Weekend Playlist: Songs Inspired by William Gibson

Welcome back to the Weekend Playlist!

This week, we’re going to take a look at something fairly specific: songs inspired by William Gibson’s various works. While compiling my master list, I was surprised at the number of artists who have been specifically inspired by him. In retrospect, it’s an easy thing to see: Gibson’s vision is far reaching, and his formative stories that deal with cyberpunk have many implications in a number of fields.

BONUS: Not all these songs are available in Spotify, but the ones that are can be listed to via this songlist: Songs Inspired by William Gibson

“Pattern Recognition” by Sonic Youth

Sonic Youth has at least two songs inspired by Gibson’s works. This song, released in 2004, was named for his 2003 novel by the same name. The lyrics touch on a bit of the feel of the story, although I thought the book was a bit more reserved.

“Neuromancer” by Billy Idol

When it comes to cyberpunk, electronic-based music and Gibson are something that seem destined to intersect. A direct influence from Gibson’s work, the track hails from an album titled Cyberpunk. Idol was personally interested in technology, and was an early example of the use of computers in the creation of music.

“The Sprawl” by Sonic Youth

The Sprawl is a feature from a number of Gibson’s novels, such as Neuromancer, Count Zero, and Mona Lisa Overdrive, in addition to several short stories. This song, also by the Sonic Youth, touches on some counter-culture and counter-commercial themes. It’s a bit repetitive, but it’s a fun song.

“Mirrorshades” by Information Society

With the exception of Billy Idol’s song, “Mirrorshades” (inspired by Neuromancer), this feels like the most cyberpunk-ish, but with an awesome 1980s vibe that other songs really can’t replicate. It’s a fun song, and of all the ones on my list, it really is my favorite.

“Count Zero” by Stuart Hamm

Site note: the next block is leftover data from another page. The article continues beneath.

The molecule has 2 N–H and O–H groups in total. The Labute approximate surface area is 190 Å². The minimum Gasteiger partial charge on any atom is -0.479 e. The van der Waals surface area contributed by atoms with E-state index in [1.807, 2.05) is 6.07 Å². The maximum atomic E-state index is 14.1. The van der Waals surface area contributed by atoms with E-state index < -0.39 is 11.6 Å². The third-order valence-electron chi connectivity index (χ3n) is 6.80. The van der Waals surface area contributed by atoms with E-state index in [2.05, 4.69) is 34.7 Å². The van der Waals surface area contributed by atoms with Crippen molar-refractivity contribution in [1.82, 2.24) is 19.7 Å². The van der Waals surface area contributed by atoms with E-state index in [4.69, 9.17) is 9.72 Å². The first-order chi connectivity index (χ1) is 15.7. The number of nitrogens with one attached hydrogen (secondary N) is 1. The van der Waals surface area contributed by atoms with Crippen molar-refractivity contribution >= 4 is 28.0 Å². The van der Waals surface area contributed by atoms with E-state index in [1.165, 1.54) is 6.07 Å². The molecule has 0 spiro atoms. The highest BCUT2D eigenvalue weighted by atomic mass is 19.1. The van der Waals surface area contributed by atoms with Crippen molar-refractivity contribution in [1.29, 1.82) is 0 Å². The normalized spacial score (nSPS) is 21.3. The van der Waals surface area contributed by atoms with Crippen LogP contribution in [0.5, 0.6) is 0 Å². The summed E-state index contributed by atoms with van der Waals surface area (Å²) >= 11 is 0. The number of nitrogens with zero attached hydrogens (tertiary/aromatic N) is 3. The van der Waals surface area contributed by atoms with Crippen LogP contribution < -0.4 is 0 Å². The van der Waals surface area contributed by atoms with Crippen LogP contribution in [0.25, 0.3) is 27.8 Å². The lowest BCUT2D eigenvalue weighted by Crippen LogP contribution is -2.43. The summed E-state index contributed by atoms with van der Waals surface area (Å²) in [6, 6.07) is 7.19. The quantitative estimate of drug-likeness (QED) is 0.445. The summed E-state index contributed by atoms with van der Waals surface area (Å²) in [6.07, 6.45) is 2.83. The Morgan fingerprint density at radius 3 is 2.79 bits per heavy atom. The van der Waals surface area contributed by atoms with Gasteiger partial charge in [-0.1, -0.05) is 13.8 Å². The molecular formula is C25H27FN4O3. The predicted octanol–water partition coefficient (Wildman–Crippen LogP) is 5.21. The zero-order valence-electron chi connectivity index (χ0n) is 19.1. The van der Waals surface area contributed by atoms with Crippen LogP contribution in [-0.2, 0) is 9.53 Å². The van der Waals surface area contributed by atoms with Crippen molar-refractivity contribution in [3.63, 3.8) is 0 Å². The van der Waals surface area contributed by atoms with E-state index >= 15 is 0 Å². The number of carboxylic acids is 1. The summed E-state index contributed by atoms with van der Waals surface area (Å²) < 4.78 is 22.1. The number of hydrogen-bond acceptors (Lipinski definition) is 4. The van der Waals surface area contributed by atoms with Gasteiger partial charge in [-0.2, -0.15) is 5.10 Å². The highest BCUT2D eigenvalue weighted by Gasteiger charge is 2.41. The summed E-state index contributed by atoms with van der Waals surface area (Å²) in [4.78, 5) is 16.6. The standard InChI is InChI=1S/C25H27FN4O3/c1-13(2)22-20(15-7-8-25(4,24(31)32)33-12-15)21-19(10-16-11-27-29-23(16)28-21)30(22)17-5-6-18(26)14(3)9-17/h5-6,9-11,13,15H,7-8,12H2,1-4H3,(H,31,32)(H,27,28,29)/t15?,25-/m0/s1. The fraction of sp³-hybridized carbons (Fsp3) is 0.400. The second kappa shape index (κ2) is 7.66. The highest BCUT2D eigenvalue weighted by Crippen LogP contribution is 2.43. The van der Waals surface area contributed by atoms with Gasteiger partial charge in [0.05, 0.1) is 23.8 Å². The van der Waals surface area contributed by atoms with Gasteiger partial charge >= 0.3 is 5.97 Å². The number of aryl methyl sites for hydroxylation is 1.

“Black Ice” by Stuart Hamm
“Kings of Sleep” by Stuart Hamm

These bass-heavy songs by Stuart Hamm are all off of the album Kings of Sleep, and are all inspired from numerous works from Gibson’s bibliography. They’re fun tracks to listen to, and are all quite different from some of the other songs that have gone to similar sources for inspiration.

“Hanging Out With Halo Jones” by Transvision Vamp

I really like the sound of this song: it certainly feels a bit cyberpunkish, and a couple of nods to Neuromancer can be found in the lyrics. The title character, Halo Jones, isn’t a Gibson creation, but is from British comic titled 2000 AD.

“Run Straight Down” by Warren Zevon

This track, off of Zevon’s cyberpunk concept album Transverse City has been linked to the works of Gibson, as well as other sources, such as the film Blade Runner. I like the dark atmosphere to it, and the brooding lyrics.

6 thoughts on “Weekend Playlist: Songs Inspired by William Gibson”

  1. Oh there’s so much more…

    For example, Dominic Woosey’s fine ambient/techno album “Straylight” – he also recorded as Case.

    Robert Leiner’s album as Source, “Organized Noise” has a good track called “Neuromancer”. On the same label, Outlander’s “Aural Scent’ EP had studio and live versions of “Fragments of a Hologram Rose”. 

    That story title was also used for an album by German noise band Jormungand, and a song by German jazz/techno folks Werner Ludi and Burhan Ocal (their album also includes “Lisa Mona Overdrive” (sic)).

    Shake Inc’s minor Belgian techno hit was “Mona Lisa OD” 

    There was a Sheffield, UK “intelligent techno” duo Count Zero.

    German industrialists MoonSon recorded “Red Star, Winter Orbit”.

    The Playboy Revolutionary had a drum’n’bass single containing the tracks “The Difference Engine” and “Burning Chrome”. Also see German act Neuromancer’s pounding EP “Journey into Cyberspace”

    And there are/were at least six other acts called Neuromancer, nine others called Count Zero, four called Straylight, five called Mona Lisa Overdrive, three The Difference Engines, two called Burning Chrome, two Johnny Mnemonics… and one New Rose Hotel.

    And finally, the Italian punk band A-10 released an album “Burnin’ Chrome”, with the track ‘Hologram Rose’. 

    (Check ‘em all out, if you will, on Discogs.com)

     

  2. My favorite Gibsonian-inspired music is found on the abridged audiobook that he narrated. Not only do you get Gibson doing all the voices (altered at times), but there’s some fantastic stuff in the background. Alas that he did not do the entire unabridged book (and the other books and stories in the “Sprawl” sequence) as well.

  3. Also see Psykosonik, whose self-titled 1993 album was riddled with references to Gibson’s work, and their 1995 album Unlearn, which made many allusions in title, but was mostly instrumental.  I still listen to these albums regulaly, which makes me an even bigger geek than I thought I was. ;)

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